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Recordings of Bach Cantatas
General Discussions - Part 2: 1998

Continue from Part 1: Year 1996

Cantatas (Re: Budget CD's)

Sam Etler wrote (January 15, 1998):
I have a fair amount of bach's non-vocal works now, so I think i'm ready to move on to cantatas and the like. I guess i kinda avoided them from the start because of their religious roots, but i found some old tapes of cantatas and listened to them on a very long drive and found the ones I had to be really amazing at least musically. I don't know a word of German, so I don't know if that's a good thing or a bad thing. but anyway, what would people recommend for starting with the cantatas. There seem to be a lot of recordings, and I don't want to get some piss-poor singers.

Margaret Ikulska wrote (January 16, 1998):
(To Sam Etler) I would say that in the case of Bach's cantatas it may be better not to know German. The texts are atrocious, absolutely atrocious: bad poetry at its worst. Many were written by Christian Friedrich Henrici - in "real life" an official in the Leipzig postal system - who as a poet used the pen name Picander. At least he had a shred of self-criticism when he wrote about a collection of his poetry "I flatter myself that the lack of poetic charm may be compensated by the loveliness [of the music] of our incomparable Kapellmeister Bach".

But even if his poetry were good, one has to keep in mind that Bach's flavor of Christianism is permeated by the longing for the "other" world and a rejection of this one. The imagery of these texts can be all too often rather appaling if not downright disgusting. So just enjoy the music.

On the other hand, one can argue that if you don't understand the world view behind the cantatas, you don't understand the works themselves. One more thing: you said you avoided the cantatas because of their religious roots. But Bach wrote also a number - admittedly rather small - of secular cantatas. The "Coffee Cantata" is the best known, and perhaps the best choice for the first cantata. The "Peasant Cantata" is another nice choice, and the two are often coupled. Harnoncourt's recordings are very good, for instance, but some more traditional ones are very good, too (Fischer-Dieskau and Schreier).

In any case, I recommend the current traversal of the complete cantatas (both sacred and secular) by Top Koopman and the Amsterdam orchestra. The project is not yet close to half-way, though.

A complete recording of sacred cantatas was done by Harnoncourt and Leonhardt - I like those recordings very much. They are on Teldec, currently in their mid-price CD incarnation. Both this one and Koopman use period instruments.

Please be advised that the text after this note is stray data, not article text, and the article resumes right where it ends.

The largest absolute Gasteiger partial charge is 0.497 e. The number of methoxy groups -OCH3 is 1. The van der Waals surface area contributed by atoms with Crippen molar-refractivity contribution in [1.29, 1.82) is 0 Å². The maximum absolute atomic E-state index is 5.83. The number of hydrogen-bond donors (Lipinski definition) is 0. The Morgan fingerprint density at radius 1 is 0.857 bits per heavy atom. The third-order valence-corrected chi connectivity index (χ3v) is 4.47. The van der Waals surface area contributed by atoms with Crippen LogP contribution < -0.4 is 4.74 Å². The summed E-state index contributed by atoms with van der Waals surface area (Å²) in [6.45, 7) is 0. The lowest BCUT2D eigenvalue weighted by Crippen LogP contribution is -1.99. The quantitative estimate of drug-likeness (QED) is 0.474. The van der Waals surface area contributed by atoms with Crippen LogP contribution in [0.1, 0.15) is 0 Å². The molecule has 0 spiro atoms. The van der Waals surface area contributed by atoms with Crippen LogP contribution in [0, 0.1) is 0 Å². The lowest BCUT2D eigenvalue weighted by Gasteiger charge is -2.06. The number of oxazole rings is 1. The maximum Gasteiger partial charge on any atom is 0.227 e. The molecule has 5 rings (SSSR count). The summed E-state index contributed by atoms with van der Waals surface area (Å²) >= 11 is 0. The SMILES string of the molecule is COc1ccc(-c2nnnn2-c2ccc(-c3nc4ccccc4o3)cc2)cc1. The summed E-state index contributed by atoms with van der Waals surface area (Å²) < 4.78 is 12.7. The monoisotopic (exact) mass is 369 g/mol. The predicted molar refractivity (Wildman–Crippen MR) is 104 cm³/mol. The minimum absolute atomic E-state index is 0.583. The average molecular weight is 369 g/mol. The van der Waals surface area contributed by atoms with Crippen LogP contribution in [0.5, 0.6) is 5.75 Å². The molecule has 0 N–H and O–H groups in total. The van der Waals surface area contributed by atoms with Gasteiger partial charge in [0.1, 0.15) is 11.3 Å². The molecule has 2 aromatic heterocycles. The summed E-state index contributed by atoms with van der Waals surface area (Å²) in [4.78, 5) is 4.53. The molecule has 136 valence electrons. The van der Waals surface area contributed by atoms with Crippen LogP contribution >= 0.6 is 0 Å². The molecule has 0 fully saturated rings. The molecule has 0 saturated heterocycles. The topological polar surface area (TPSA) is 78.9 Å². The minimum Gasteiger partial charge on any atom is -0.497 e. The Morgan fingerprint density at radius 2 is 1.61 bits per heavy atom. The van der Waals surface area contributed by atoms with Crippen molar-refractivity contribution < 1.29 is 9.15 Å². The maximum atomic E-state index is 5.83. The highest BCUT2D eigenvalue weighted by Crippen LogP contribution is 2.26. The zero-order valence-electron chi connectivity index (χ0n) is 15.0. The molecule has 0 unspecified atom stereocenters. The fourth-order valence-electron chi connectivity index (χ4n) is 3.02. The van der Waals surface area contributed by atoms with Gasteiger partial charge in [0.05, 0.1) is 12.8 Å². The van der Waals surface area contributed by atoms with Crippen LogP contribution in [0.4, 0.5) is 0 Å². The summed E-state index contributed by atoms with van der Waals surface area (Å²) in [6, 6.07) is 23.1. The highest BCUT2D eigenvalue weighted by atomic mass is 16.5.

You may not necessarily want to buy the complete set right now. A few sacred cantatas I would recommend are:

* BWV 4 "Christ lag in Todesbanden" - a most likely very early cantata, and certainly a very old-fashioned one. Musically, it's not typical for Bach, as this particular style of composing was outdated already in Bach's time. Doesn't matter, the work is beautiful.

* BWV 82 "Ich habe genug" - for bass or baritone solo and orchestra.

* BWV 56 "Ich will den Kreuzstab gerne tragen" - also just for one soloist. As much as I like period-instrument performances, I would recommend here Fischer-Dieskau; I think Karl Richter is conducting.

* BWV 51 "Jauchzet Gott in allen Landen" - yet another solo cantata, this time for soprano and trumpet and orchestra.

* BWV 21 "Ich hatte viel Bekümmernis" - especially the first chorus.

* The so-called "Christmas Oratorio" (BWV 248) is in fact a set of six cantatas. Splendid works. There is a great choice of recordings: of the traditional, Karl Richter on Archiv is very good; in the period-instrument category, Gardiner (also on Archiv) is recommended.

 

Cantatas

Simon Crouch wrote (February 24, 1998):
< Here's a question I've been wondering about. I am collecting the Teldec Harnoncourt Cantatas (the 42+ volume set) and I'm enjoying them. But They are the only recordings of the Cantatas I own, so I must be missing something. I've avoided the Koopman for two reasons 1) the Teldec is rather expensive and eating up my cash.
2) I've not heard anything about the Koopman.
Does anyone have opinions that have heard both? >
Do you want the 5 minute argument or the full half-hour?! (Ob-Python) Maybe I'll keep it to 5 minutes for now...

First, let me tell you what I have heard so you can judge the value of my opinions to you. I have both the Harnoncourt/Leonhardt set on Teldec and the Rilling set on Haenssler plus a whole load of other bits and pieces including the Richter set that includes 75 of the cantatas. I do not have the Koopman set (yet!) but I have heard several of these performances when broadcast on the radio. I have also heard a number of the pre-recording concerts given by the ABO on the radio. So, I've probably heard about 10 or so of the Koopman cantata performances.